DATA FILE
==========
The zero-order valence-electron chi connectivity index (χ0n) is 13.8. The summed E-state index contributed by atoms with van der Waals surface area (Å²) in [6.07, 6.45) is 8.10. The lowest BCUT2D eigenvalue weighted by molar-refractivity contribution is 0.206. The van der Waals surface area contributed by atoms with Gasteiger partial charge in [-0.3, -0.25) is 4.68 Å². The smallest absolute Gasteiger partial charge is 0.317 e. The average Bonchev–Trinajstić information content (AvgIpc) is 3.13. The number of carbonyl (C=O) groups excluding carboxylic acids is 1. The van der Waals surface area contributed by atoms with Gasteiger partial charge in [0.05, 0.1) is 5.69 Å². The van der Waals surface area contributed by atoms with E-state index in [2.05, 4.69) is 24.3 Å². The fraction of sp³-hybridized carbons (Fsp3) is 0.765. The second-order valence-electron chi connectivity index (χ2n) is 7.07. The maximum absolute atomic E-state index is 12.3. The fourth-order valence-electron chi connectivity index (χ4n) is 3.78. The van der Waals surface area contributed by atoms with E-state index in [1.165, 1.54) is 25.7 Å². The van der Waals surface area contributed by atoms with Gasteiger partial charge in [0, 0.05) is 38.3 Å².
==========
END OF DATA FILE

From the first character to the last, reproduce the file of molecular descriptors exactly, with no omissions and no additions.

The zero-order valence-electron chi connectivity index (χ0n) is 13.8. The summed E-state index contributed by atoms with van der Waals surface area (Å²) in [6.07, 6.45) is 8.10. The lowest BCUT2D eigenvalue weighted by molar-refractivity contribution is 0.206. The van der Waals surface area contributed by atoms with Gasteiger partial charge in [-0.3, -0.25) is 4.68 Å². The smallest absolute Gasteiger partial charge is 0.317 e. The average Bonchev–Trinajstić information content (AvgIpc) is 3.13. The number of carbonyl (C=O) groups excluding carboxylic acids is 1. The van der Waals surface area contributed by atoms with Gasteiger partial charge in [0.05, 0.1) is 5.69 Å². The van der Waals surface area contributed by atoms with E-state index in [2.05, 4.69) is 24.3 Å². The fraction of sp³-hybridized carbons (Fsp3) is 0.765. The second-order valence-electron chi connectivity index (χ2n) is 7.07. The maximum absolute atomic E-state index is 12.3. The fourth-order valence-electron chi connectivity index (χ4n) is 3.78. The van der Waals surface area contributed by atoms with E-state index in [1.165, 1.54) is 25.7 Å². The van der Waals surface area contributed by atoms with Gasteiger partial charge in [0, 0.05) is 38.3 Å².